Vince Velasquez‘s 2016 season is officially in the books and it’s hard to find much to complain about. Despite a brief trip to the disabled list in June and an early September shutdown, he set a career high innings total at 136 and crossed the 100 innings mark for the first time since 2013. He struck out 27.6% of batters faced which ranks 9th in the majors among pitchers with 130+ innings and demonstrated an ability to maintain elite fastball velocity deep into outings. Although his run prevention leaves room for improvement (4.12 ERA), the overall performance was solid and more than a little encouraging for the 24-year-old in his first full season as a major league starter.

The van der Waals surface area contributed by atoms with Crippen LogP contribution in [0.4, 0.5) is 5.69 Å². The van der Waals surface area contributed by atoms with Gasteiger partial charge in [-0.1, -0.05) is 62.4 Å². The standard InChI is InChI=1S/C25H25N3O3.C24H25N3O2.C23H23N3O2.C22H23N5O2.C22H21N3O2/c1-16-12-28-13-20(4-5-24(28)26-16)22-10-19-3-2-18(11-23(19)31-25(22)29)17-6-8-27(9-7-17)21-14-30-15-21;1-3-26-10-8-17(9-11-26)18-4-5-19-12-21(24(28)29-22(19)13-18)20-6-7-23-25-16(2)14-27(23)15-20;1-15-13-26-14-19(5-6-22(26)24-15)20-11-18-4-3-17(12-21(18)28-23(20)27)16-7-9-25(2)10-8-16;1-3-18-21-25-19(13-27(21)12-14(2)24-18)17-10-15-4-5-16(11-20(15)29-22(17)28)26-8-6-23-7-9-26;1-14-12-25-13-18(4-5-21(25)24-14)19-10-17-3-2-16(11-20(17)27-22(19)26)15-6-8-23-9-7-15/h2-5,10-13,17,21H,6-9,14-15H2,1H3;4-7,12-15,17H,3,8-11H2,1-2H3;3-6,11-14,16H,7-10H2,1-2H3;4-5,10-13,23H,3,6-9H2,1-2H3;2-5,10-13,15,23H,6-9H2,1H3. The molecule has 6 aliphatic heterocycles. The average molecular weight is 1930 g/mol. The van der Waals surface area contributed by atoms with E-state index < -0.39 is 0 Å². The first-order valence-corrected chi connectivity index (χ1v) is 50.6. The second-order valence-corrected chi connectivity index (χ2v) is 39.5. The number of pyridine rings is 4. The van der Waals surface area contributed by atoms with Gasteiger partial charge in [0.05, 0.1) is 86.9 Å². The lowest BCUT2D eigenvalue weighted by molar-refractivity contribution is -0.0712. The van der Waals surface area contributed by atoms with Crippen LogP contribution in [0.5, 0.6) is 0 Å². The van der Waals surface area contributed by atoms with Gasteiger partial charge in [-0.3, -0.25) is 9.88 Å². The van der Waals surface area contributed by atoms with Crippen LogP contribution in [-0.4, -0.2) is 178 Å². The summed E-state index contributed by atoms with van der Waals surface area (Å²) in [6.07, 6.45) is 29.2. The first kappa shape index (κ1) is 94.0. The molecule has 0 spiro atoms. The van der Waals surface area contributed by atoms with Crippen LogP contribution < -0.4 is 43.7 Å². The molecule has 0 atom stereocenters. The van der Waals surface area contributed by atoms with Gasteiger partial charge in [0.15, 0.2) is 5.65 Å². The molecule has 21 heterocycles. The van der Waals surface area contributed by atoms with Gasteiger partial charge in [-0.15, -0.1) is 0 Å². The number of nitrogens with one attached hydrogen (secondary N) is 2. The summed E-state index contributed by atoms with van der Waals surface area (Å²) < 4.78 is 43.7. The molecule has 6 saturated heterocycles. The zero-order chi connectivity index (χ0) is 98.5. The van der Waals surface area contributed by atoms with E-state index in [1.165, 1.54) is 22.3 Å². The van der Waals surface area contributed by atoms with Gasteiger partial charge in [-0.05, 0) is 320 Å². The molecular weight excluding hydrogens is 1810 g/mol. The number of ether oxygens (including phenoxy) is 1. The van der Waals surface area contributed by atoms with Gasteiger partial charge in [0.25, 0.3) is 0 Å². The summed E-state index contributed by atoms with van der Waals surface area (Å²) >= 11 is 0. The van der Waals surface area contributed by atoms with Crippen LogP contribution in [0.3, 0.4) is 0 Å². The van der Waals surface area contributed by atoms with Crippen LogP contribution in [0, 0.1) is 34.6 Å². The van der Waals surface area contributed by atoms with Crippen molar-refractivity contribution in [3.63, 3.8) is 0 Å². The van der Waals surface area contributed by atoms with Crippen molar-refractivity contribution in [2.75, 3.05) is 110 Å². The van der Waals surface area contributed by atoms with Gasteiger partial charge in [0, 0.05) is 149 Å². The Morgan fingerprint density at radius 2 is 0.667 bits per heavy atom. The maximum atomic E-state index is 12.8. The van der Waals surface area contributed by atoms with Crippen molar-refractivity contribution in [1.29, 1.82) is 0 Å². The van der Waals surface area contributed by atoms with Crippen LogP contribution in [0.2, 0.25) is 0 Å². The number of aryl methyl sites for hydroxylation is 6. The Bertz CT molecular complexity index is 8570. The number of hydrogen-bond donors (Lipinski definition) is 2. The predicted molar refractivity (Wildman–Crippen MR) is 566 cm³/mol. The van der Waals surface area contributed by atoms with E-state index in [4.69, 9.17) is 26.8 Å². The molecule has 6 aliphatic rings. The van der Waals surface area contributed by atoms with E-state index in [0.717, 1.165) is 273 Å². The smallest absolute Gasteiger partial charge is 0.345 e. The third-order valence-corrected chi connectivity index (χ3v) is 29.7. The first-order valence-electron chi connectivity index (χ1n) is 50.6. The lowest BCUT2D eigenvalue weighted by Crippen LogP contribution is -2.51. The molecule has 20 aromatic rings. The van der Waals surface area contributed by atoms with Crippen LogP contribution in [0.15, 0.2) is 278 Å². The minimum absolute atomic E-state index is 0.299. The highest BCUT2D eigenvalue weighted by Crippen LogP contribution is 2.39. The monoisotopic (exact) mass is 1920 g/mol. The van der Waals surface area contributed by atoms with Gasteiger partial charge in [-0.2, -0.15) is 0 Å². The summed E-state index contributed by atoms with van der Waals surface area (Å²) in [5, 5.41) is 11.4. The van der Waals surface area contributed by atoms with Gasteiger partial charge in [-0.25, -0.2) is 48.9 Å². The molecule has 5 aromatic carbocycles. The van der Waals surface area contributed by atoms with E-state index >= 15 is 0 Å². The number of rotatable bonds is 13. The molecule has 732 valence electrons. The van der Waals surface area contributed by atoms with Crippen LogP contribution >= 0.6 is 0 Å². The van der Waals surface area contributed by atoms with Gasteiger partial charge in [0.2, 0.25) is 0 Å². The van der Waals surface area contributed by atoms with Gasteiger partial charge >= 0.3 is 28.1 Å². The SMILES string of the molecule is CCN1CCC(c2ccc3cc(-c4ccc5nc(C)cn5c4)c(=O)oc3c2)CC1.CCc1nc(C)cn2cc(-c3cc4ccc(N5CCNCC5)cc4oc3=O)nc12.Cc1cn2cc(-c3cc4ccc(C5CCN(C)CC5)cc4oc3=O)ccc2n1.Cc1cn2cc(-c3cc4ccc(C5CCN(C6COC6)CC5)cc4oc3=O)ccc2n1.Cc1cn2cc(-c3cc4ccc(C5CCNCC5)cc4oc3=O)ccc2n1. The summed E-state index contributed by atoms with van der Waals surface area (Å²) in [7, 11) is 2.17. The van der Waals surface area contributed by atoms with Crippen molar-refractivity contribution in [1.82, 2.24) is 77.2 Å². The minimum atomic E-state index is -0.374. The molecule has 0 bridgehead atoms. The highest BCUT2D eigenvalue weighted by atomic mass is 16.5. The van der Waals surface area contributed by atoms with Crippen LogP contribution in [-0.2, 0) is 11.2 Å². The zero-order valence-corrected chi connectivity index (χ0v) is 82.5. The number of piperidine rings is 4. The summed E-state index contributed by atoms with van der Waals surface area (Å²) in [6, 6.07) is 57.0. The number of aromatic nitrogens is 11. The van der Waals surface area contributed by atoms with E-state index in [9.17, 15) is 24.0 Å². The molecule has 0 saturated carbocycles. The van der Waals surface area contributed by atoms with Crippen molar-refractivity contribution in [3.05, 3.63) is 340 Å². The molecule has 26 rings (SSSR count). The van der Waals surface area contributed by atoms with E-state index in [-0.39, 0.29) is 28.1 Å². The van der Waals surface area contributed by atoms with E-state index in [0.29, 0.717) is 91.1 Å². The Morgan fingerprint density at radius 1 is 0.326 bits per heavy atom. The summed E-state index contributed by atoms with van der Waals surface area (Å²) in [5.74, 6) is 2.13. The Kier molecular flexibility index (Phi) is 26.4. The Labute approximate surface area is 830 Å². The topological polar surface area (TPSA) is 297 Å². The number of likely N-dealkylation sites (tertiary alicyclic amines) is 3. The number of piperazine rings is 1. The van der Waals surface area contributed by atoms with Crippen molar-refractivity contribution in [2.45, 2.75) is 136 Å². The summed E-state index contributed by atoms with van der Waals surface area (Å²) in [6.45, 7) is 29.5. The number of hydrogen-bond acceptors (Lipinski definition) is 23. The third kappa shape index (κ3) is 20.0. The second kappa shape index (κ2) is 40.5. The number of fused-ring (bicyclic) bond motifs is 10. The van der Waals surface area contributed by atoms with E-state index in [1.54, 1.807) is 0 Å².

However, that’s not to say Velasquez is a finished product. His biggest weakness is the cause of his high rate of pitches per plate appearances — his 4.01 P/PA ranks 21st of 126 qualified pitchers — which, by extension, limited him to less than seven innings in 21 of his 24 starts this season. That weakness? You can either call it fastball over-reliance or ineffective secondaries depending on how you want to slant it.